The United States incorporates here by reference its previously filed Competitive Impact Statement (Dkt. Entry # 84) in which it explained how the proposed Final Judgment effectively remedies the defendants' violation alleged in the Complaint and prevents its recurrence. The United States' Response to Comments reviews the five comments received (which are attached to the response) and explains why the United States believes that nothing in the comments warrants a change in the proposed Final Judgment or suggests that the proposed Final Judgment is not in the public interest. (Dkt. Entry # 86).(1) There has been no showing that the proposed settlement, embodied in the Final Judgment, constitutes an abuse of the Department of Justice's discretion or that it is not consistent with the public interest, or is otherwise inadequate under the applicable standard of review, as explained at pages 10-11 of the Competitive Impact Statement. (Dkt. Entry # 84).
For the reasons set forth in this Memorandum, the Competitive Impact Statement, and the Response to Comments, the Court should find that the proposed Final Judgment is in the public interest and grant Plaintiff's motion to enter the Final Judgment.
Dated: February 27, 2008
I hereby certify that on February 27, 2008, I electronically filed the foregoing with the Clerk of the Court using the CM/ECF system which will send notification of such filing to the following CM/ECF participants:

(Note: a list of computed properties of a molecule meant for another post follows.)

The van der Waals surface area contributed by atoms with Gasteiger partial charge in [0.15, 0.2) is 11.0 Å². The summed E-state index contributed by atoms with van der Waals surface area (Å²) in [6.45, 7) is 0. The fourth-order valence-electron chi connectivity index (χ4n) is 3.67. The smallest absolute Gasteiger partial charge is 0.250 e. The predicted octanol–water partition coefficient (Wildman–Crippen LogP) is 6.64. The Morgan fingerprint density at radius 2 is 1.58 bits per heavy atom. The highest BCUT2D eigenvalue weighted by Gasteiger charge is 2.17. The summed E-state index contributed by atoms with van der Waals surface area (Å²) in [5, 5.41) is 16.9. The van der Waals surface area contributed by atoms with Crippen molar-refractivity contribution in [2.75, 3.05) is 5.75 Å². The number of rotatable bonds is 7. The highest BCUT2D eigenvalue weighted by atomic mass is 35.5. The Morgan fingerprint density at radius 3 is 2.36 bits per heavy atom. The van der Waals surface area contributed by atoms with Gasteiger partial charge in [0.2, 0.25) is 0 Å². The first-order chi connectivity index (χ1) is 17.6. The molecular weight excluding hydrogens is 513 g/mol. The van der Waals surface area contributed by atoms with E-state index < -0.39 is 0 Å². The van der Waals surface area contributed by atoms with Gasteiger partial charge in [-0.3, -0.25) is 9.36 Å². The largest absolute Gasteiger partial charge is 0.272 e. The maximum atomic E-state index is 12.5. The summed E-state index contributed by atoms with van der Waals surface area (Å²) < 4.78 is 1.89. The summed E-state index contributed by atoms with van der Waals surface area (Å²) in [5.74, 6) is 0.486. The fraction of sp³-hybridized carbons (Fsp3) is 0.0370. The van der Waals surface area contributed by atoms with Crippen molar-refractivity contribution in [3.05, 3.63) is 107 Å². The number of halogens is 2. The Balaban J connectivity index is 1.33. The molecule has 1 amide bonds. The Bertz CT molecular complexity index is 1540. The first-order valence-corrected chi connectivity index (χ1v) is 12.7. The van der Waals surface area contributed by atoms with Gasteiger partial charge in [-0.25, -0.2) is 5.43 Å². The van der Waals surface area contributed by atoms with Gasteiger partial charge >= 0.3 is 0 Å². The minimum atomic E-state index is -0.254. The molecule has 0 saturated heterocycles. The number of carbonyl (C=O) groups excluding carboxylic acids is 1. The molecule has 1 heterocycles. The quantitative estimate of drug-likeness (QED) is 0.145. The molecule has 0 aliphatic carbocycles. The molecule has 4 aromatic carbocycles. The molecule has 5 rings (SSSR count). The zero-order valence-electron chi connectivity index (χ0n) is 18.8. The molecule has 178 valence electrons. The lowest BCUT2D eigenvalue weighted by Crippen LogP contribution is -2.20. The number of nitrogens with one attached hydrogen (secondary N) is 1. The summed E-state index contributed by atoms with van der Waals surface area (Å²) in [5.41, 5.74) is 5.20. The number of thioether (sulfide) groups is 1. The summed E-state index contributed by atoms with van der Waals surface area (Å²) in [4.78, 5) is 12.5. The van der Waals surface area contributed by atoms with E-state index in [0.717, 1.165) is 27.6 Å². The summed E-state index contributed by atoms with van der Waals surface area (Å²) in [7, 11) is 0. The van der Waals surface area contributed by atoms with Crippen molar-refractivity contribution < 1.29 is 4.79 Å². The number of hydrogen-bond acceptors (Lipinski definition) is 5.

Attorneys for Defendants Federation of Physicians & Dentists and Lynda Odenkirk
1. After the United States filed its Response to Comments, the Court received a letter dated February 12, 2008, from Michael Pierce Connair, M.D. (Dkt. Entry # 87), who had previously submitted a comment during the public comment period (Dkt. Entry # 86-2) and to which the United States had responded (Plaintiff United States' Response to Public Comments at 8-10). Dr. Connair's February 12 letter reiterates the disagreement expressed in his prior comment with the United States' decision to file this civil action. (Dkt. Entry 86-2). As the United States explained in its response to Dr. Connair's first comment, his reiterated claims are beyond the scope of an APPA proceeding and they are also incorrect as a matter of fact and law.
Dr. Connair's letter also lodges a claim of prosecutorial "corruption" against the United States, which he did not raise in his public comment, and, invoking the 2004 Amendments to the Tunney Act, asks the Court for a hearing. Dr. Connair presents no factual basis for his "corruption" charge, and thus there is no factual dispute remotely suggesting any benefit from an evidentiary hearing to determine whether entry of the proposed Final Judgment is in the public interest. The Amendments, moreover, do not require a hearing. In the Amendments, Congress clearly expressed its intent to preserve the practical benefits of consent decrees in antitrust enforcement, adding the unambiguous instruction that "[n]othing in this section shall be construed to require the court to conduct an evidentiary hearing or to require the court to permit anyone to intervene." 15 U.S.C. § 16(e)(2). This statutory language incorporated what the Congress that enacted the Tunney Act in 1974 had intended, as Senator Tunney explained: "[t]he court is nowhere compelled to go to trial or to engage in extended proceedings which might have the effect of vitiating the benefits of prompt and less costly settlement through the consent decree process." 119 Cong. Rec. 24,598 (1973) (statement of Sen. Tunney). Rather, the procedure for the public interest determination is left to the discretion of the court, with the recognition that the court's "scope of review remains sharply proscribed by precedent and the nature of Tunney Act proceedings." United States v. SBC Comm'ns, Inc., 489 F.Supp.2d 1, 11 (D.D.C. 2007).